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Full Online Book HomeNonfictionsLady Byron Vindicated - Part 3. Documents - Dr. Forbes Winslow's Letter To The London Times
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Lady Byron Vindicated - Part 3. Documents - Dr. Forbes Winslow's Letter To The London Times Post by :rlscott Category :Nonfictions Author :Harriet Beecher Stowe Date :May 2012 Read :2946

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Lady Byron Vindicated - Part 3. Documents - Dr. Forbes Winslow's Letter To The London Times

DR. FORBES WINSLOW'S LETTER TO THE LONDON TIMES

TO THE EDITOR.

SIR,--Your paper of the 4th of September, containing an able and deeply interesting 'Vindication of Lord Byron,' has followed me to this place. With the general details of the 'True Story' (as it is termed) of Lady Byron's separation from her husband, as recorded in 'Macmillan's Magazine,' I have no desire or intention to grapple. It is only with the hypothesis of insanity, as suggested by the clever writer of the 'Vindication' to account for Lady Byron's sad revelations to Mrs. Beecher Stowe, with which I propose to deal. I do not believe that the mooted theory of mental aberration can, in this case, be for a moment maintained. If Lady Byron's statement of facts to Mrs. B. Stowe is to be viewed as the creation of a distempered fancy, a delusion or hallucination of an insane mind, what part of the narrative are we to draw the boundary-line between fact and delusion, sanity and insanity? Where are we to fix the point d'appui of the lunacy? Again: is the alleged 'hallucination' to be considered as strictly confined to the idea that Lord Byron had committed the frightful sin of incest? or is the whole of the 'True Story' of her married life, as reproduced with such terrible minuteness by Mrs. Beecher Stowe, to be viewed as the delusion of a disordered fancy? If Lady Byron was the subject of an 'hallucination' with regard to her husband, I think it not unreasonable to conclude that the mental alienation existed on the day of her marriage. If this proposition be accepted, the natural inference will be, that the details of the conversation which Lady Byron represents to have occurred between herself and Lord Byron as soon as they entered the carriage never took place. Lord Byron is said to have remarked to Lady Byron, 'You might have prevented this (or words to this effect): you will now find that you have married a devil. Is this alleged conversation to be viewed as fact, or fiction? evidence of sanity, or insanity? Is the revelation which Lord Byron is said to have made to his wife of his 'incestuous passion' another delusion, having no foundation except in his wife's disordered imagination? Are his alleged attempts to justify to Lady Byron's mind the morale of the plea of 'Continental latitude--the good-humoured marriage, in which complaisant couples mutually agree to form the cloak for each other's infidelities,'--another morbid perversion of her imagination? Did this conversation ever take place? It will be difficult to separate one part of the 'True Story' from another, and maintain that this portion indicates insanity, and that portion represents sanity. If we accept the hypothesis of hallucination, we are bound to view the whole of Lady Byron's conversations with Mrs. B. Stowe, and the written statement laid before her, as the wild and incoherent representations of a lunatic. On the day when Lady Byron parted from her husband, did she enter his private room, and find him with the 'object of his guilty passion?' and did he say, as they parted, 'When shall we three meet again?' Is this to be considered as an actual occurrence, or as another form of hallucination? It is quite inconsistent with the theory of Lady Byron's insanity to imagine that her delusion was restricted to the idea of his having committed 'incest.' In common fairness, we are bound to view the aggregate mental phenomena which she exhibited from the day of the marriage to their final separation and her death. No person practically acquainted with the true characteristics of insanity would affirm, that, had this idea of 'incest' been an insane hallucination, Lady Byron could, from the lengthened period which intervened between her unhappy marriage and death, have refrained from exhibiting her mental alienation, not only to her legal advisers and trustees, but to others, exacting no pledge of secrecy from them as to her disordered impressions. Lunatics do for a time, and for some special purpose, most cunningly conceal their delusions; but they have not the capacity to struggle for thirty-six years with a frightful hallucination, similar to the one Lady Byron is alleged to have had, without the insane state of mind becoming obvious to those with whom they are daily associating. Neither is it consistent with experience to suppose that, if Lady Byron had been a monomaniac, her state of disordered understanding would have been restricted to one hallucination. Her diseased brain, affecting the normal action of thought, would, in all probability, have manifested other symptoms besides those referred to of aberration of intellect.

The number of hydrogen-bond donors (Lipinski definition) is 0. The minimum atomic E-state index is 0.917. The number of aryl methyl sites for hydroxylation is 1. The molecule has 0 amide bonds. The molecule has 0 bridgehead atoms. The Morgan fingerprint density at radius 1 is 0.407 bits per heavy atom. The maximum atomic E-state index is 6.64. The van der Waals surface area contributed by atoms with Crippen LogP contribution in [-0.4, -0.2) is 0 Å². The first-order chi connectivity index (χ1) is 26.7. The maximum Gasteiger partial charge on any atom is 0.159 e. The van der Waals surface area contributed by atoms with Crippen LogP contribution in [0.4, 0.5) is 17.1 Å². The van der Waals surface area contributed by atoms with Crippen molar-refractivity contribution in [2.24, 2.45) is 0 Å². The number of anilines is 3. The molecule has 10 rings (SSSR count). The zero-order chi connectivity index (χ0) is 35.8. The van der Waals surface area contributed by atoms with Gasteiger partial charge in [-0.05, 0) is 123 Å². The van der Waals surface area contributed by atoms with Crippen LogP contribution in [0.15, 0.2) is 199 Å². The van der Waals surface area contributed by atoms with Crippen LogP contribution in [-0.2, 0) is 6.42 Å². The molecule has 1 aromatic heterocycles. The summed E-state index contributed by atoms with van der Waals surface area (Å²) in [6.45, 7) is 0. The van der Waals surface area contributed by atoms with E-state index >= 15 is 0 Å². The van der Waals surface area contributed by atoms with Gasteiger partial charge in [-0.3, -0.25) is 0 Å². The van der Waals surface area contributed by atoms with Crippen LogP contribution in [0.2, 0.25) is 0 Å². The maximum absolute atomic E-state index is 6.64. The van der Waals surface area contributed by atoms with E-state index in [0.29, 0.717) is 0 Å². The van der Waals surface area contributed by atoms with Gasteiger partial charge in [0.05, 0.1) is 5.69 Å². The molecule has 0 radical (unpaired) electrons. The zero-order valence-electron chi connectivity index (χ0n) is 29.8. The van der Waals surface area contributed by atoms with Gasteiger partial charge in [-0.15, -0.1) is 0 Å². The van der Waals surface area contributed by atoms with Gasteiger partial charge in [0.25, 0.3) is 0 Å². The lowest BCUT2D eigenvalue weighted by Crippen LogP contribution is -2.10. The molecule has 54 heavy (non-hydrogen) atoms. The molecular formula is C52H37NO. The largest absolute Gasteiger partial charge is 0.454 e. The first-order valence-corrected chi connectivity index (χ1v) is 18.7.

During the last thirty years, I have not met with a case of insanity (assuming the hypothesis of hallucination) at all parallel with that of Lady Byron's. In my experience, it is unique. I never saw a patient with such a delusion. If it should be established, by the statements of those who are the depositors of the secret (and they are now bound, in vindication of Lord Byron's memory, to deny, if they have the power of doing so, this most frightful accusation), that the idea of incest did unhappily cross Lady Byron's mind prior to her finally leaving him, it no doubt arose from a most inaccurate knowledge of facts and perfectly unjustifiable data, and was not, in the right psychological acceptation of the phrase, an insane hallucination.

Sir, I remain your obedient servant,

FORBES WINSLOW, M.D.

ZARINGERHOF, FREIBURG-EN-BREISGAU, Sept. 8, 1869.